key west race week

Leave a message, I am on Island time. Photos: Christy Usher/Christine Robin Photography.

Reservations are not required for lunch or dinner and you’ll enjoy your meal right on the beach with sand in your toes under the sway of the coconut palm trees. As if the ambiance isn’t enough, they also served up the best salmon salad of my life, cooked and seasoned to perfection, and the fruits and greens could not have been more flavorful and fresh. After lunch, I retired to the nearby Adirondack chairs to soak up more sunshine, blissfully and literally “wasting away” my afternoon Jimmy Buffet style.

January’s best were in Key West

Quantum Key West Race Week attracts some of the best boats and sailing talent from all over the world racing in the hottest classes, from the TP52s and J/111s, to the J/70s, C&C 30s, and more. Three separate racecourses hosted nine different sailboat classes all competing for the Key West Championship title in their respective divisions.

Some 100 professional and Corinthian boats from the North America, South America, and Europe were registered in the 30th annual event, including Carlo Alberini’s J/70 Calvi Network, who has won the last two KWRW events, Dan Cheresh’s Extreme2 in the C&C 30 class, and Quantum Racing in the TP52 fleet, the first of six TP52  Superseries regattas.

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The stunning TP52 Class. Photo: Quantum Key West Race Week/


I’ve been a dinghy sailor most of my life, only recently graduating to the “larger” 22-foot J/70. Getting up-close on the racecourse with the incredible TP52s was an eye-opening experience for me. I’ll never forget the moments we’d glide up next to those beautiful 52-foot beasts for a photo op, our powerful powerboat barely able to keep up, the wind howling, the water splashing and crashing, and the sailboats groaning under the load of the wind in their sails.

The TP52s aren’t just stunningly beautiful sailboats; they’re also incredibly photogenic with sleek lines and intricate artwork on both the hull and sails.

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The TP52s sport creative art on their hulls and sails. Photo: Key West Race Week/

key west race week

A sampling of the winner’s circle: Quantum Racing in the 52 Super Series, Skeleton Key in the J/111 Class and New England Ropes in the J/70 Class. Photo: Quantum Key West Race Week/

Former J/70 world champion Tim Healy took home the Key West Race Week title on New England Ropes without winning a single race but finishing no lower than 10th in the 38-boat J/70 fleet. Quantum Racing started their season well with a Key West title, as did Extreme2 in the C&C 30 fleet and Peter Wagner’s San Francisco-based J/111 Skeleton Key. Click here for complete results.

“Although there were a number of boats that posted good scores, the main competition for Skeleton Key in the J/111 series was from Shamrock, Spaceman Spiff, and Velocity. With such close racing, we didn’t obtain the lead in the series until the last race on Thursday,” said bowman John Collins. “Our ultimate goal is to win the J/111 worlds, which will take place at the StFYC in the San Francisco Bay in August 2017.”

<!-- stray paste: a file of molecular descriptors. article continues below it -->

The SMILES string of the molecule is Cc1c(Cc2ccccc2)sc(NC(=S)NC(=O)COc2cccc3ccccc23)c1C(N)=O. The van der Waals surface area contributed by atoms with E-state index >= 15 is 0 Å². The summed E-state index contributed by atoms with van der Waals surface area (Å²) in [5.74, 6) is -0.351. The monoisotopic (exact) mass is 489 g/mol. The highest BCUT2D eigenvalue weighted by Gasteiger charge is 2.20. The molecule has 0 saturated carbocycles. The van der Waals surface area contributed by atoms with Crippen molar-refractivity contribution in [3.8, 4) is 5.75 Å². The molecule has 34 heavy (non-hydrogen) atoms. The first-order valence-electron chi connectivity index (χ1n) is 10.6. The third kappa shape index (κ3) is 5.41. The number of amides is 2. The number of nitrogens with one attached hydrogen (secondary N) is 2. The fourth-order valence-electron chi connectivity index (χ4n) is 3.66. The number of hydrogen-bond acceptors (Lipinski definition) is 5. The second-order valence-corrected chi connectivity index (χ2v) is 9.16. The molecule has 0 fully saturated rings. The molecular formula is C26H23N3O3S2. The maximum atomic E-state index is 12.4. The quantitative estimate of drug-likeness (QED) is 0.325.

Being the proud boat owner that I am, I was bragging at dinner one evening that the U.K. team sailing my boat had scored a second place that day, to which one of my dinner companions, Craig Leweck of Scuttlebutt replied, “Christy, you are like a horse owner, cheering your horse on from the sidelines.” I couldn’t have said it better myself.

The après-sail

key west race week

The view from the Waterfront Brewery a.k.a. race headquarters never got old. Photo: Christy Usher/Christine Robin Photography.

Key West Race Week’s main social events, post-race discussions, and awards were held at the hip Waterfront Brewery, ideally located in the heart of old town with spectacular views of the historic seaport. The Brewery also hosted the Regatta Bar, which offered daily Mt. Gay Rum and Red Stripe beer socials. Augmenting the Regatta Bar socials was Key West’s infamous midweek Blender Dock Party.

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Hooligans on and off the water. Photos: Christy Usher/Christine Robin Photography.

As far back as 1984, sailor Terry McSweeney has hosted a hugely successful dock party to foster good will and camaraderie among the fleet. Terry hasn’t been in Key West in recent years, so his Melges 32 boat partner Trey Sheehan of Hooligan, part of the Flat Stanley Racing program, has dutifully taken over the responsibility of hosting the Blender Dock Party. Sheehan, as the owner of Hooligans Irish Pub in Put-In-Bay, OH, is an ideal host since he has access to the commercial grade supplies required to host a party of this magnitude. To give you an idea of exactly how popular this party is, at least two commercial blenders have been burned thru since 1996.